The COVID-19 pandemic significantly impacted the careers of working mothers, especially those with young children. Tracking work status at the pandemic’s onset, the US Census Bureau found 3.5 million mothers left active work in the early months of the crisis—taking leave, losing jobs, or exiting the labor market entirely. By the second month of the pandemic, nearly one in two mothers of school-age children were not actively working (Heggeness et al., 2021).
In many families, working fathers and parents in same-sex couples have also had their paid work and roles at home disrupted by the pandemic, so the problem is not unique to cisgender working mothers. However, working mothers may be disproportionately affected. A New York Times survey (Miller, 2020) of 2,200 adults at the height of the pandemic’s initial waves found that about 80% of women in families with children under 12 reported being fully or mostly responsible for housework and homeschooling during lockdown, and 70% fully or mostly responsible for childcare.
As schools and childcare closed, many mothers were forced to take on the role of teacher, childcare worker, and activities director. Pre-pandemic, those in the privileged position to pay for support may have had these roles filled by professionals outside the home. For others, these roles had been filled by extended family members, who might now need to tend to their own pandemic challenges.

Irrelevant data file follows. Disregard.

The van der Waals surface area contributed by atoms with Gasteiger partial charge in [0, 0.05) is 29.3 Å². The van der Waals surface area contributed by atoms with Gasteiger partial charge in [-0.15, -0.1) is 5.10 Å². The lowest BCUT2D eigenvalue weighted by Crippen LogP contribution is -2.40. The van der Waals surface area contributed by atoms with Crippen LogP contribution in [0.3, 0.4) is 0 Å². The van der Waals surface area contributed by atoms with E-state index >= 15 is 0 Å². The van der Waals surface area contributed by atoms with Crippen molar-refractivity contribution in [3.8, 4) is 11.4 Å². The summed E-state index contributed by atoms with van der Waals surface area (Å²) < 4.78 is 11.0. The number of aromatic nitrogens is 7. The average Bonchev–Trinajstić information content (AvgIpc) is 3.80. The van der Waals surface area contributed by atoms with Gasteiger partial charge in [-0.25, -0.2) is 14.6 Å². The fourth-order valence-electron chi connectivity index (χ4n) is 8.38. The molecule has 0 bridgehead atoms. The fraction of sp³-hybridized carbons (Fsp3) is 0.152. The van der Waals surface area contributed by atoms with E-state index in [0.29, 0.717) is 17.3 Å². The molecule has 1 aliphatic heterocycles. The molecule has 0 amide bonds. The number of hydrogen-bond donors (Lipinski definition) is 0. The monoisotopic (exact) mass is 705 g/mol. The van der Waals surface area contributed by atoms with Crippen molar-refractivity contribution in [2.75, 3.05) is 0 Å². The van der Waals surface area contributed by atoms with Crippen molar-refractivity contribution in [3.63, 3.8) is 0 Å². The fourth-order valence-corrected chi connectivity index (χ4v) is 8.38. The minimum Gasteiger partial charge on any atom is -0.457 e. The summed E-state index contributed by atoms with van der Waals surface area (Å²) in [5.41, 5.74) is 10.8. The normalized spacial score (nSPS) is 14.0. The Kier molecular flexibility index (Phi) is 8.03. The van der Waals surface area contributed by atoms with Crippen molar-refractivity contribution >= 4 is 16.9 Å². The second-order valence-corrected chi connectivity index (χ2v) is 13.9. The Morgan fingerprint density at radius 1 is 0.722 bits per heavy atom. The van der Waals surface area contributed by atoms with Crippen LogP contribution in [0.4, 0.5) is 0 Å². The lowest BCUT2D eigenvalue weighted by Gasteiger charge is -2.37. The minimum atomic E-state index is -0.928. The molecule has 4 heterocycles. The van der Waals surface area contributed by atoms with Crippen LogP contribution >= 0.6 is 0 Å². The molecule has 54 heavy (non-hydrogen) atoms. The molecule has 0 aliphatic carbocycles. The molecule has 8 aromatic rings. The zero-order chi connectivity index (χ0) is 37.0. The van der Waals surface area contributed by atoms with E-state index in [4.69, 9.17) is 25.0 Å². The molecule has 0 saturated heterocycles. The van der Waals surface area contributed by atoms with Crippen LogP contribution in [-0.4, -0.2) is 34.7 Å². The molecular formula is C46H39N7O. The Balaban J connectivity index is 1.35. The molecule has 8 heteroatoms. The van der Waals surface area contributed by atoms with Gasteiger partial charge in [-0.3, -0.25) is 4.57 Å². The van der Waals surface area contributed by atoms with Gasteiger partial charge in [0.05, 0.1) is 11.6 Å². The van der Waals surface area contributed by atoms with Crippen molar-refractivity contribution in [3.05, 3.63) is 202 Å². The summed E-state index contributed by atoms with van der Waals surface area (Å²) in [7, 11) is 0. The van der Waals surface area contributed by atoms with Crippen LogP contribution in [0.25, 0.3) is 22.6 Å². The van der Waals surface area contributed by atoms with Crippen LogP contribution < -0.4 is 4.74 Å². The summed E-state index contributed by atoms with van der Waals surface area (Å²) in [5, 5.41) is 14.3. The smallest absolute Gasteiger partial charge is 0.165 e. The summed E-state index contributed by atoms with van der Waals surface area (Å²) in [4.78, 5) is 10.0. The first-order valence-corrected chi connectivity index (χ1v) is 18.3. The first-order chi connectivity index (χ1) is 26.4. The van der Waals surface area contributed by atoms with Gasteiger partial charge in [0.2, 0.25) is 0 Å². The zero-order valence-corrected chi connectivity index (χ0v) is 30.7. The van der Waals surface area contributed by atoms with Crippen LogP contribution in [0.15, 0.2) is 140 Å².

As the parenting and housekeeping roles of working mothers expanded during the crisis, other roles shrank to accommodate the change. Some mothers reduced the amount of time spent at their paid jobs, moving to part-time work or quitting altogether (Khazan, 2021). Others halted or scaled-back community activities, and many had no time to spend on hobbies or self-care. This time of transition and changing roles has led some mothers to re-evaluate the role of paid work in their lives.
A McKinsey & Company article (Huang et al., 2021) declared this a year like no other for working mothers. This phenomenon, in turn, may have made this year, and the months to come, “years like no other” for career practitioners supporting these women.
Using Super’s Life Career Rainbow
One classic tool relevant for these contemporary times is Super’s Life Career Rainbow (Super, 1980). This tool is based on Super’s life-space, life-span theory, which posits that people usually move through eight roles at different points throughout their lifetime: child, student, leisurite, citizen, worker, parent, spouse, and homemaker. Although these roles can be performed simultaneously, the roles that require the greatest time commitment will tend to become most central at that point in a person’s life. When reconfigured as a pie chart, the life-space segment of the Life Career Rainbow may be used by career practitioners as a qualitative assessment tool (Okacha, 2001) to help women re-evaluate the role of paid work in their lives, post-pandemic.